There’s something so awesome about making a hand dyed textile for your home. It’s a super creative way to add personality to your space, and it’s so fun to do! Whether you have pets, or kids or are just a little clumsy yourself, it doesn’t hurt to add some protection to your couch cushions with a throw.
I chose ice dying because I wanted to create a fluid, organic pattern on a large piece of natural linen. You can use more than one color of dye for a more retro tie dye look, or go with one color like I did, for a more sophisticated (but still fun) accent piece. Totally up to you!
If you’ve never dyed fabric before, don’t worry, this is super simple.
- Dish rack
- Wash tub
- Measuring cup
- Plastic gloves
Setting up for this project is pretty easy. Just grab a large pan or bucket that you don’t mind getting dye on. I used a plastic tub with a dish rack inside, but you can really use anything that fits into your tub, and elevates the fabric with enough space for ice to drip through.
Pour one gallon of water into your wash tub and add in one cup of soda ash. Mix until it’s completely dissolved. Don’t worry if things get a little splishy-splashy, the soda ash mixture dries white and wipes away easily with a damp cloth.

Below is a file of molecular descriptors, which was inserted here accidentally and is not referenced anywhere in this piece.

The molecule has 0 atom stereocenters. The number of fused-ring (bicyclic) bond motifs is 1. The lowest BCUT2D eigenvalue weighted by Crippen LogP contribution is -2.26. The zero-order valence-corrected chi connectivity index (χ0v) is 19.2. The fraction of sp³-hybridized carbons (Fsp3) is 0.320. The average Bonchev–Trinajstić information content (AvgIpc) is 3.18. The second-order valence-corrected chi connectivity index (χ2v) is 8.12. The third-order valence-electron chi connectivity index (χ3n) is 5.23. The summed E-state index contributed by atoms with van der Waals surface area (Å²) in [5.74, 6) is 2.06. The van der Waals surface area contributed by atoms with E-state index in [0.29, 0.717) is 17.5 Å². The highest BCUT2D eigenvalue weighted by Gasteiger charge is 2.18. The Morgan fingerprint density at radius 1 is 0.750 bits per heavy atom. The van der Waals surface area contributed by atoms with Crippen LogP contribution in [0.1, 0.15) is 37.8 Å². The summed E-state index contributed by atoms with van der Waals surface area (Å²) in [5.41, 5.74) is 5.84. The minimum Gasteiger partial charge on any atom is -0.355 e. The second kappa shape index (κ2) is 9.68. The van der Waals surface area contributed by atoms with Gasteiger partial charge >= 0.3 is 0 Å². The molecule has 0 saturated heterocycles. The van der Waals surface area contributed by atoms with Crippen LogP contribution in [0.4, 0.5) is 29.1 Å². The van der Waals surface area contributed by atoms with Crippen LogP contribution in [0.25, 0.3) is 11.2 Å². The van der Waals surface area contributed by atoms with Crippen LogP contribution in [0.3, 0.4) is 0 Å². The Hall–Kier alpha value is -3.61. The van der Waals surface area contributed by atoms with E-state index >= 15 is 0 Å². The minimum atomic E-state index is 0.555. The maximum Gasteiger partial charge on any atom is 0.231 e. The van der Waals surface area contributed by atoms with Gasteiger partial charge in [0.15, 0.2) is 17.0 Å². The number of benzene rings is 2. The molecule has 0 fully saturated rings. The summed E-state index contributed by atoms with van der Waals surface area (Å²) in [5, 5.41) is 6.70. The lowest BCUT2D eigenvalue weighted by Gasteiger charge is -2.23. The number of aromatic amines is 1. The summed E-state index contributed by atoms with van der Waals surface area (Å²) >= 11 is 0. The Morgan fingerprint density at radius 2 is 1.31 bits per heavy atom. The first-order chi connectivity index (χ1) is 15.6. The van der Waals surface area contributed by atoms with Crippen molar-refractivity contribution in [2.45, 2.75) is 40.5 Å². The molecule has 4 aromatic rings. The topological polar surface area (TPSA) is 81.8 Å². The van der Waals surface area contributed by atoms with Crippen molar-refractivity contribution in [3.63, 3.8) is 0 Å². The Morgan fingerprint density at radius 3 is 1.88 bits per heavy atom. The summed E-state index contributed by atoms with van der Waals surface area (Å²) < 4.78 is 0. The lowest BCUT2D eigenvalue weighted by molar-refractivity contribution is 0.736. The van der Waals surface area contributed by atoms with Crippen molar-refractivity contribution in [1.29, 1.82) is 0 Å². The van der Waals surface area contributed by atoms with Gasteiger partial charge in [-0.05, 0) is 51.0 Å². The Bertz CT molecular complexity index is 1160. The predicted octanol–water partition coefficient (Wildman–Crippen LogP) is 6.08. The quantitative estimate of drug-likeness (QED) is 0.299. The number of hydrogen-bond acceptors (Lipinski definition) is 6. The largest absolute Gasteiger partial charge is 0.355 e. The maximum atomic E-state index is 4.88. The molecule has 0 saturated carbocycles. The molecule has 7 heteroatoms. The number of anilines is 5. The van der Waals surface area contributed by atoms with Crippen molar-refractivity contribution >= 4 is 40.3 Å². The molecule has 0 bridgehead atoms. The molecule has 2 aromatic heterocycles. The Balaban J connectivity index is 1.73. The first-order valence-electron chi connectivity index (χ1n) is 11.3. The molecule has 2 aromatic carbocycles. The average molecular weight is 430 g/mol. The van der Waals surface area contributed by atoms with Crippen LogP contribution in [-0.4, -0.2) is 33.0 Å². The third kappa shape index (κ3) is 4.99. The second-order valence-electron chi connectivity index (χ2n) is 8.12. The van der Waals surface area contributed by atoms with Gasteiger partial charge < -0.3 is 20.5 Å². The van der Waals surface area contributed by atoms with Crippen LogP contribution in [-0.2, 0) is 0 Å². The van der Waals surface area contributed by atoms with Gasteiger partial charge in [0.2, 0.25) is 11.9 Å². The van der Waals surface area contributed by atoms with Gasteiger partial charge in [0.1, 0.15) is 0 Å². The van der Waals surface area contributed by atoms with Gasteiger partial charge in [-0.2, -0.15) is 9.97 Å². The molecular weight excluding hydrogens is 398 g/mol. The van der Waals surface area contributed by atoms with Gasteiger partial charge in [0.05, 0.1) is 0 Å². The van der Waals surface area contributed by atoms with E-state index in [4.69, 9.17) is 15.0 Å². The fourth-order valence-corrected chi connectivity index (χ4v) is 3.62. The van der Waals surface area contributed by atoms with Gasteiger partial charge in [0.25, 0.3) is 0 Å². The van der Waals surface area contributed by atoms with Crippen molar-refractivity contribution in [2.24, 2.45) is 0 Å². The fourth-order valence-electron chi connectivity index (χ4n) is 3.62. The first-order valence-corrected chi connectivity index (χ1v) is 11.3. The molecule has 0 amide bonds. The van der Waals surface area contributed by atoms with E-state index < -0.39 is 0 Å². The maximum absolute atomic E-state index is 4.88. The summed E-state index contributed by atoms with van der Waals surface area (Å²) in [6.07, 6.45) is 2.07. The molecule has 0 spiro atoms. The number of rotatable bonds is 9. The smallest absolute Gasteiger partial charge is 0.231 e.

Next, submerge your piece of fabric in the tub and allow it to soak for 15 minutes. If you have a smaller piece of fabric, adjust the proportions accordingly. This step may seem tempting to skip, but the soda ash acts as an important fixer for the dye and helps activate the color with the natural fibers of your fabric. So don’t skip it!
When the timer dings, wring out all the excess liquid and carefully arrange the fabric to fit completely on your tray. Add as many twists or turns as you’d like for a more complex design.
Now comes the cool part (literally) — the ice. Completely cover your piece of fabric with ice cubes. Don’t worry if you can’t get your cubes to go all the way to the edges. The fabric will absorb the dye and spread, so you won’t be left with big white spaces.
Ok now for the real cool part. Dye time! Carefully sprinkle your fiber-reactive dye powder on top of your ice. Start off slow. Less is definitely more!
Keep adding dye powder until you’ve totally covered the surface of the ice. This is where you would add another color if you wanted to go for more of a tie dye effect.
Now comes the hard part. Allow your piece of fabric to sit undisturbed for 24 hours. I spent all night thinking about the dripping piece of art and worrying about how the dye would get through all that fabric, but lo and behold, the next day there was a bundle of dark blue fabric waiting for me!
Remove the fabric from the tray and rinse it in a sink with cold water until it runs clear.
It was SO exciting to open up the throw and see what happened! I couldn’t believe what a gorgeous pattern the ice dye had created, very rorschach meets shibori with mirrored images, surprising gradients of color and small sprinkles of intensity.
After thoroughly rinsing, run your dyed fabric through the wash with detergent on cold, then toss it in the dryer or hang dry depending on type of fabric you used. Now you’re ready to casually drape your new hand-dyed textile anywhere you’d like!
What are you planning to create? Tell me in the comments below!
Updated on July 15th, 2019